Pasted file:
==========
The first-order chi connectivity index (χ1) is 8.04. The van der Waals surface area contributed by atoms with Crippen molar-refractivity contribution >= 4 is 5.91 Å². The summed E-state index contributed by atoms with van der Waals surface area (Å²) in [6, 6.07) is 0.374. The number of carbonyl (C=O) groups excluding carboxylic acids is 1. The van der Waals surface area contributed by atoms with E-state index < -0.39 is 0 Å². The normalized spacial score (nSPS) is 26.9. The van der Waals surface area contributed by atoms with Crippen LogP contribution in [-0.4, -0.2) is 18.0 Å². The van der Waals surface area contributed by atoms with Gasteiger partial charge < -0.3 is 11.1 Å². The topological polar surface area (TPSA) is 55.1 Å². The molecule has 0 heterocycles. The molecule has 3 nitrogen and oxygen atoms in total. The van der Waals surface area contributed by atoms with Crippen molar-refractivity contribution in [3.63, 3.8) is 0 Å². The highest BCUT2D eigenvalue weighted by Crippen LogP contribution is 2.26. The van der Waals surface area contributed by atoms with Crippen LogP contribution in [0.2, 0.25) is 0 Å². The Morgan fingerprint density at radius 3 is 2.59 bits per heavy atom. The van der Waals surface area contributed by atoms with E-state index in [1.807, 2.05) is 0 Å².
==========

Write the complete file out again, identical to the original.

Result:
The first-order chi connectivity index (χ1) is 8.04. The van der Waals surface area contributed by atoms with Crippen molar-refractivity contribution >= 4 is 5.91 Å². The summed E-state index contributed by atoms with van der Waals surface area (Å²) in [6, 6.07) is 0.374. The number of carbonyl (C=O) groups excluding carboxylic acids is 1. The van der Waals surface area contributed by atoms with E-state index < -0.39 is 0 Å². The normalized spacial score (nSPS) is 26.9. The van der Waals surface area contributed by atoms with Crippen LogP contribution in [-0.4, -0.2) is 18.0 Å². The van der Waals surface area contributed by atoms with Gasteiger partial charge < -0.3 is 11.1 Å². The topological polar surface area (TPSA) is 55.1 Å². The molecule has 0 heterocycles. The molecule has 3 nitrogen and oxygen atoms in total. The van der Waals surface area contributed by atoms with Crippen molar-refractivity contribution in [3.63, 3.8) is 0 Å². The highest BCUT2D eigenvalue weighted by Crippen LogP contribution is 2.26. The van der Waals surface area contributed by atoms with Crippen LogP contribution in [0.2, 0.25) is 0 Å². The Morgan fingerprint density at radius 3 is 2.59 bits per heavy atom. The van der Waals surface area contributed by atoms with E-state index in [1.807, 2.05) is 0 Å².